There is a remarkable kind of Kingdom modesty that we are lacking in this sensational age; a modesty in speech, attitude, appetite, and philosophy, and a bumptious, consumeristic value system has even been the basis for many of our church and ministry methodologies and paradigms. “Brethren, this ought not to be…”
The reason the prophets can describe this most beautiful version of the earth is that their visions are yet future. They predict a time when the earth, the remnant of Israel, and the nations have been purged with the fires of judgment, and after the smoke of that time has cleared, all that remains is a wonderfully God-centric existence.
Yet even now, if we have been touched by the “power” of that future age through the Gospel, and we are in fact abiding in a God-centric manner, our lives will exhibit the same qualitative majesty. Weak clay vessels that we are, a heavenly wisdom, character, and power will be demonstrated through us that will put the Kingdom of our God on display in the present age. We will go from living as consumers, and being puppets in the hands of a self-obsessed society, to “strangers and pilgrims on the earth,” who “desire a better country, that is, an heavenly: wherefore God is not ashamed to be called their God: for he hath prepared for them a city.” (Heb. 11)
“…. and you shall be witnesses to Mein Jerusalem, and in all Judea and Samaria, and to the end of the earth.” (Acts 1.8b)
It behooves us then to abide in Him, not merely to toss around theories about what the faith is, and what the future age will entail. “Righteousness, peace, and joy in the Holy Spirit” have been brought nigh to us by the Blood of the Lamb.
I am the vine, ye are the branches: He that abideth in me, and I in him, the same bringeth forth much fruit: for without me ye can do nothing. -Jn. 15.5
“This hope we have as an anchor of the soul, a hope both sure and steadfast and one which enters within the veil, where Jesus has entered as a forerunner for us, having become a high priest forever according to the order of Melchizedek.” -Heb. 6.19-20
If our lives are being tossed to-and-fro by the spirit of this age, if the opinions of others are swaying our thoughts and decisions, and if we are lagging in spirit and falling prey to discouragement and purposelessness, the chances are that we have lost or neglected our vital contact with the One who has entered “within the veil….. as a forerunner for us.”
If we have been instructed in the Scriptures to “abide in love,” to “walk in the Spirit,” and to “be holy just as God in heaven is holy,” how shall fallen and weak souls like us engage such realities, much less “live, move, and have our being” in them? The answer is both majestic and within reach, both transcendent and simple, both awe-striking and intensely practical. It touches the dust of who we are, waking us up to the glory of what we have become through the work of our great High Priest.
So there remains a Sabbath rest for the people of God. For the one who has entered His rest has himself also rested from his works, as God did from His. Therefore let us be diligent to enter that rest…. -Heb. 4.9-11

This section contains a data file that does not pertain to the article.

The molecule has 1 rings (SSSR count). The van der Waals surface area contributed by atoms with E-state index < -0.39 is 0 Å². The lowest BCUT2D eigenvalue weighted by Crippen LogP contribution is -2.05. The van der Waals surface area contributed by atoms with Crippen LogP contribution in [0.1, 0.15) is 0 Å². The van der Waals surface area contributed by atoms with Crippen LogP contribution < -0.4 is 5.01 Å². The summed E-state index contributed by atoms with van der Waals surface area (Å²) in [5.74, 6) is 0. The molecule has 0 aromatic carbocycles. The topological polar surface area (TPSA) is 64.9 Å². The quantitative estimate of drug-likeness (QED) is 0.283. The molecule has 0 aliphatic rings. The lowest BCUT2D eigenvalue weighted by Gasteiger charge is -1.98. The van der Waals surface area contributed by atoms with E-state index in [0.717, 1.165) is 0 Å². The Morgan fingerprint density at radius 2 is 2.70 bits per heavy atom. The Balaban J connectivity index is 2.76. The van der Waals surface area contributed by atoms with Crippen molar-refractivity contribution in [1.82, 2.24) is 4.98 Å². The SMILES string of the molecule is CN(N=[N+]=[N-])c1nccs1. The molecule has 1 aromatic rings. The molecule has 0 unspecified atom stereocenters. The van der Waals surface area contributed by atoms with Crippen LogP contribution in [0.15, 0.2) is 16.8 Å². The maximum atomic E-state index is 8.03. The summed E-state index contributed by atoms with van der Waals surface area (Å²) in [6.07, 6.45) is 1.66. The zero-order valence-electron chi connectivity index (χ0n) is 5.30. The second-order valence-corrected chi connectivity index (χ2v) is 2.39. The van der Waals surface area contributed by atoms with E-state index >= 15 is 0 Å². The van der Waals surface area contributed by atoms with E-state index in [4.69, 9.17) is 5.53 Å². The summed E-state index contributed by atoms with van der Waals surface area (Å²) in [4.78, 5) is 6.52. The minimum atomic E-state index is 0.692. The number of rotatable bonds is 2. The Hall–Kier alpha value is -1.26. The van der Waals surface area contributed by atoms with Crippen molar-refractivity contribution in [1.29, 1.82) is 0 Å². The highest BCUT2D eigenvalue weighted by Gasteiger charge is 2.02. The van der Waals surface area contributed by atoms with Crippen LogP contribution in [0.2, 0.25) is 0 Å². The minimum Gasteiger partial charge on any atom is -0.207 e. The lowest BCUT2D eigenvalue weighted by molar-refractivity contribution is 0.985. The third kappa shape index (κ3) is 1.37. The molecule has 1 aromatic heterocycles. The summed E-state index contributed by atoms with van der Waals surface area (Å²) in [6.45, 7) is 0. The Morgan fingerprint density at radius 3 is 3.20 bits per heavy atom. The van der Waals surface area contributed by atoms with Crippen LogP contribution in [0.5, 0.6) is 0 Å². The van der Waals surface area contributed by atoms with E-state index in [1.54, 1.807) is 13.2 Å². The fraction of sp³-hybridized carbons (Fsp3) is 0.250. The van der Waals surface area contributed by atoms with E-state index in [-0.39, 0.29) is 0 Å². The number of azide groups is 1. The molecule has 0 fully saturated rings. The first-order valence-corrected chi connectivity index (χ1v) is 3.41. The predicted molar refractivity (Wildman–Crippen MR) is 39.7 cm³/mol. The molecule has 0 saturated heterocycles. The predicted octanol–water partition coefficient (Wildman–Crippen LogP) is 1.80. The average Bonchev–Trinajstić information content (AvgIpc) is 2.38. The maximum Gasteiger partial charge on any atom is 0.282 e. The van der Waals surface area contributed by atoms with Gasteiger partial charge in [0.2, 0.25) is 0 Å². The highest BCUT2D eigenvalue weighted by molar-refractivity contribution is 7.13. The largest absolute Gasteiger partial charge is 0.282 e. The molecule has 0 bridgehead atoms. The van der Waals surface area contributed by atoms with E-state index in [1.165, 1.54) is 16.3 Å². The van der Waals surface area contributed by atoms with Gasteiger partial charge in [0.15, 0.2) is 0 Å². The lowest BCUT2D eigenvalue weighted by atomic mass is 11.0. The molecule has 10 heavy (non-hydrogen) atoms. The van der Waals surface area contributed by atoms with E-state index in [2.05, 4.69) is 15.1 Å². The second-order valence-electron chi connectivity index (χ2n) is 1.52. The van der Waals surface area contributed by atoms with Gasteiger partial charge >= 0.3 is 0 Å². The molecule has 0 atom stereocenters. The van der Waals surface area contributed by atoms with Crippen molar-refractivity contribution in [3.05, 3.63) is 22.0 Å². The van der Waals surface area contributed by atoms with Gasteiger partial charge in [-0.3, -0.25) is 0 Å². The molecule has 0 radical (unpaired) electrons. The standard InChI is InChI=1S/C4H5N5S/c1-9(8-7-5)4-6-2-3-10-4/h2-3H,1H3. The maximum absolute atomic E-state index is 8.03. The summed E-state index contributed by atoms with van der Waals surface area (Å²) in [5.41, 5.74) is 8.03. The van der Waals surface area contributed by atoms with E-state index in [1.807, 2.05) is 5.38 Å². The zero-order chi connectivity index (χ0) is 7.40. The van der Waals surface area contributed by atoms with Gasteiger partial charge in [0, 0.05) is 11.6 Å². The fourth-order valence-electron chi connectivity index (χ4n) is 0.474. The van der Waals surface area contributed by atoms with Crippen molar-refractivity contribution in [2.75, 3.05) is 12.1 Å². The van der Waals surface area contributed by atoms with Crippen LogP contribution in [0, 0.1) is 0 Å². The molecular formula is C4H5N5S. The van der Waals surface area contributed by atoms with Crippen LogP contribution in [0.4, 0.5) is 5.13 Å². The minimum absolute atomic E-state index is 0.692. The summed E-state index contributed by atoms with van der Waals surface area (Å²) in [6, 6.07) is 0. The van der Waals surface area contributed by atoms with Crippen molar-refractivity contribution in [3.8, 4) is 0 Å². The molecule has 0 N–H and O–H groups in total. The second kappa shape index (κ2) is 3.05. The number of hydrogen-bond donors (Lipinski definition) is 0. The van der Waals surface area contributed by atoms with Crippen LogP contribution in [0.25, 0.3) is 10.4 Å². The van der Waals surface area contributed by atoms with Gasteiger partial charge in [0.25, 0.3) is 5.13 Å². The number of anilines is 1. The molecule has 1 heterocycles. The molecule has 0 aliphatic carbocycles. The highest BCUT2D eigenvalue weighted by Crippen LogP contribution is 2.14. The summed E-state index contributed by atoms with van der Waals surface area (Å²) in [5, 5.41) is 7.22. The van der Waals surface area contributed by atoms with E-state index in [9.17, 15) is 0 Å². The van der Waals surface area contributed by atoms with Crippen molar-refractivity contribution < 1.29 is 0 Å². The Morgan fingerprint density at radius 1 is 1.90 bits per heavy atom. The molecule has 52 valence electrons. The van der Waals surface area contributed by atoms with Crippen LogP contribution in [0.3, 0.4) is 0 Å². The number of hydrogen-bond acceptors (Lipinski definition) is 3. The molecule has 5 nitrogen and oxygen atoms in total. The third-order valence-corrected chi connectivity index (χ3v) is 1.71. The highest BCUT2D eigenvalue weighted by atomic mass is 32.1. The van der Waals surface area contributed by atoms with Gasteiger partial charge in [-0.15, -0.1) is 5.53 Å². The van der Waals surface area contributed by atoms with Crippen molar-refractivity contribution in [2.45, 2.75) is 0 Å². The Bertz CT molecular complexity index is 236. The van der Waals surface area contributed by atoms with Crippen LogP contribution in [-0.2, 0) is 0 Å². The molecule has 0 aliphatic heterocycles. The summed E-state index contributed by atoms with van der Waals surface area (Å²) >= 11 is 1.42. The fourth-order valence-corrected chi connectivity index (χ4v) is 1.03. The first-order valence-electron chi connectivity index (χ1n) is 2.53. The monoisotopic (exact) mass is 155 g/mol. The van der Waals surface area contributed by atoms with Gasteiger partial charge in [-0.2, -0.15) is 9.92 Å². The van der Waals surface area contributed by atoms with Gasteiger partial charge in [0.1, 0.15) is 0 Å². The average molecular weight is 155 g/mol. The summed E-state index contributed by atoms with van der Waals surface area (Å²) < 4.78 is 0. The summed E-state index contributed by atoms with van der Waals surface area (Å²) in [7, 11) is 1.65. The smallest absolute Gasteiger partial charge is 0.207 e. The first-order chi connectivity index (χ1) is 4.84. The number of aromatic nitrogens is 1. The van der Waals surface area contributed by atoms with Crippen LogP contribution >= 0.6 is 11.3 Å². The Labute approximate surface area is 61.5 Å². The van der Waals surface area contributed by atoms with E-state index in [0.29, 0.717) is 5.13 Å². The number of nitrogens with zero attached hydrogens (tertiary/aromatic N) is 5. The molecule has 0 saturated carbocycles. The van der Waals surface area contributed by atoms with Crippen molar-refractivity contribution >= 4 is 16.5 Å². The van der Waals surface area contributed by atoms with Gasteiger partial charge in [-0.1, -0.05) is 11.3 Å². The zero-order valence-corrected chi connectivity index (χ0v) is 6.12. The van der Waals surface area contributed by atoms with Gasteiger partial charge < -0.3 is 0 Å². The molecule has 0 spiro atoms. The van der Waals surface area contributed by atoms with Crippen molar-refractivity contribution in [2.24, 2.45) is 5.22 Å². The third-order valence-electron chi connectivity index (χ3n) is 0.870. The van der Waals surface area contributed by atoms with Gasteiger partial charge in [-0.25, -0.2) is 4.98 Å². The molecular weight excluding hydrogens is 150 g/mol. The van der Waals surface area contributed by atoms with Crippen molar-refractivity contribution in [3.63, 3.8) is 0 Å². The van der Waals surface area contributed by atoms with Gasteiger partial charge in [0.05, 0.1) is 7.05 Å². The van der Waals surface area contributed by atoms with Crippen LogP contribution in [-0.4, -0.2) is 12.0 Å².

There is a Sabbath rest for the saints, but abiding in that rest is not the automatic result of the new birth. He crashes into our world when we are born from above, introducing us to “righteousness, peace, and joy in the Holy Spirit,” but it is our own precious responsibility to “be diligent to enter that rest” day by day. We’ve got to take up our crosses and follow the Lamb daily, not relying on a weekly spiritual injection on Sundays, but resisting the “world, the flesh and the devil,” and entering into communion with the Lord as an abiding reality.
There is no entry into “that rest” without diligent pursuit, and there is no diligent pursuit of the holy until we have have learned to love and live in the holiest place of all, where God Himself is, and where the Son of Man has made mediation on our behalf.
We are not struggling to perform nice services. We are not falling short in organizational excellence and programmatic expertise. But scarcely do we see men who are walking with God; men who are accessing the holy place, abiding in the life of God, and leading others into that great life. No ministry is valid before God unless it first comes from the holy place, where the glory of God is the central and chief reality.
How shall we abide in the presence of God? How shall we walk with God as Enoch of old? How shall we dwell with “everlasting burnings”? Christ Himself has made the way for us!
“Therefore, since we have a great high priest who has passed through the heavens, Jesus the Son of God, let us hold fast our confession.
…. let us draw near with confidence to the throne of grace, so that we may receive mercy and find grace to help in time of need.” -Heb. 4.14, 16
This is the “anchor of the soul, a hope both sure and steadfast and one which enters within the veil.” How can fallen vessels live, move and have our being in God? Though we’ve been redeemed by the blood, though we’ve become new creatures, we are still cognizant of our weaknesses and immaturities. How shall we ascend the hill of the Lord? Through Jesus Christ Himself. It is not through a mere profession, it is not only by articulating the doctrine of justification, but by literally entering into communion with the living God through faith in the finished work of the Lamb of God.